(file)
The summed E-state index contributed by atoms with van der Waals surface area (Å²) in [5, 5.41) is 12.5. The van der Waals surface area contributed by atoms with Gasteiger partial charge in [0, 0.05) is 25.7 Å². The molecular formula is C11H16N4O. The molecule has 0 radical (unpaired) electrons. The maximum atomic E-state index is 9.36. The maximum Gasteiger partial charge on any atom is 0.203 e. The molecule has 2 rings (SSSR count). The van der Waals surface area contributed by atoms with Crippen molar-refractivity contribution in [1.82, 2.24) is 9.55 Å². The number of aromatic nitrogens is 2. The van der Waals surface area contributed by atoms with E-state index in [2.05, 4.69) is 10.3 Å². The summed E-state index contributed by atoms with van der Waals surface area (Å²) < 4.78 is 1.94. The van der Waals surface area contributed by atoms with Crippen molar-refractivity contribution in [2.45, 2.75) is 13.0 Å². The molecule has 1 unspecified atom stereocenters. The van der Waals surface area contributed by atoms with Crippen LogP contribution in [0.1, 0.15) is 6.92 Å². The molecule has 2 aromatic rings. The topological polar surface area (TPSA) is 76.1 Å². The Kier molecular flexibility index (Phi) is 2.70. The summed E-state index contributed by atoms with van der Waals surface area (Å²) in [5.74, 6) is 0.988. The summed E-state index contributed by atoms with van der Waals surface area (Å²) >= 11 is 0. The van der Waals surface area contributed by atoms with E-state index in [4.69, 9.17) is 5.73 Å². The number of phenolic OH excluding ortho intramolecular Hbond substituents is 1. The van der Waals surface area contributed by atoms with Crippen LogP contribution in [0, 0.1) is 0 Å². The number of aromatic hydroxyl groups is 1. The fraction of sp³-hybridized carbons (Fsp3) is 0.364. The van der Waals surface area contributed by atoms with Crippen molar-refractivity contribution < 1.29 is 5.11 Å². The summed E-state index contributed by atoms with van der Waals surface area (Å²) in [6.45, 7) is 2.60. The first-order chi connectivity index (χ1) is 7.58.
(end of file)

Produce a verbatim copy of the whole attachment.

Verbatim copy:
The summed E-state index contributed by atoms with van der Waals surface area (Å²) in [5, 5.41) is 12.5. The van der Waals surface area contributed by atoms with Gasteiger partial charge in [0, 0.05) is 25.7 Å². The molecular formula is C11H16N4O. The molecule has 0 radical (unpaired) electrons. The maximum atomic E-state index is 9.36. The maximum Gasteiger partial charge on any atom is 0.203 e. The molecule has 2 rings (SSSR count). The van der Waals surface area contributed by atoms with Crippen molar-refractivity contribution in [1.82, 2.24) is 9.55 Å². The number of aromatic nitrogens is 2. The van der Waals surface area contributed by atoms with E-state index in [2.05, 4.69) is 10.3 Å². The summed E-state index contributed by atoms with van der Waals surface area (Å²) < 4.78 is 1.94. The van der Waals surface area contributed by atoms with Crippen molar-refractivity contribution in [2.45, 2.75) is 13.0 Å². The molecule has 1 unspecified atom stereocenters. The van der Waals surface area contributed by atoms with Crippen LogP contribution in [0.1, 0.15) is 6.92 Å². The molecule has 2 aromatic rings. The topological polar surface area (TPSA) is 76.1 Å². The Kier molecular flexibility index (Phi) is 2.70. The summed E-state index contributed by atoms with van der Waals surface area (Å²) in [5.74, 6) is 0.988. The summed E-state index contributed by atoms with van der Waals surface area (Å²) >= 11 is 0. The van der Waals surface area contributed by atoms with E-state index in [4.69, 9.17) is 5.73 Å². The number of phenolic OH excluding ortho intramolecular Hbond substituents is 1. The van der Waals surface area contributed by atoms with Crippen LogP contribution in [0, 0.1) is 0 Å². The number of aromatic hydroxyl groups is 1. The fraction of sp³-hybridized carbons (Fsp3) is 0.364. The van der Waals surface area contributed by atoms with Crippen molar-refractivity contribution < 1.29 is 5.11 Å². The summed E-state index contributed by atoms with van der Waals surface area (Å²) in [6.45, 7) is 2.60. The first-order chi connectivity index (χ1) is 7.58.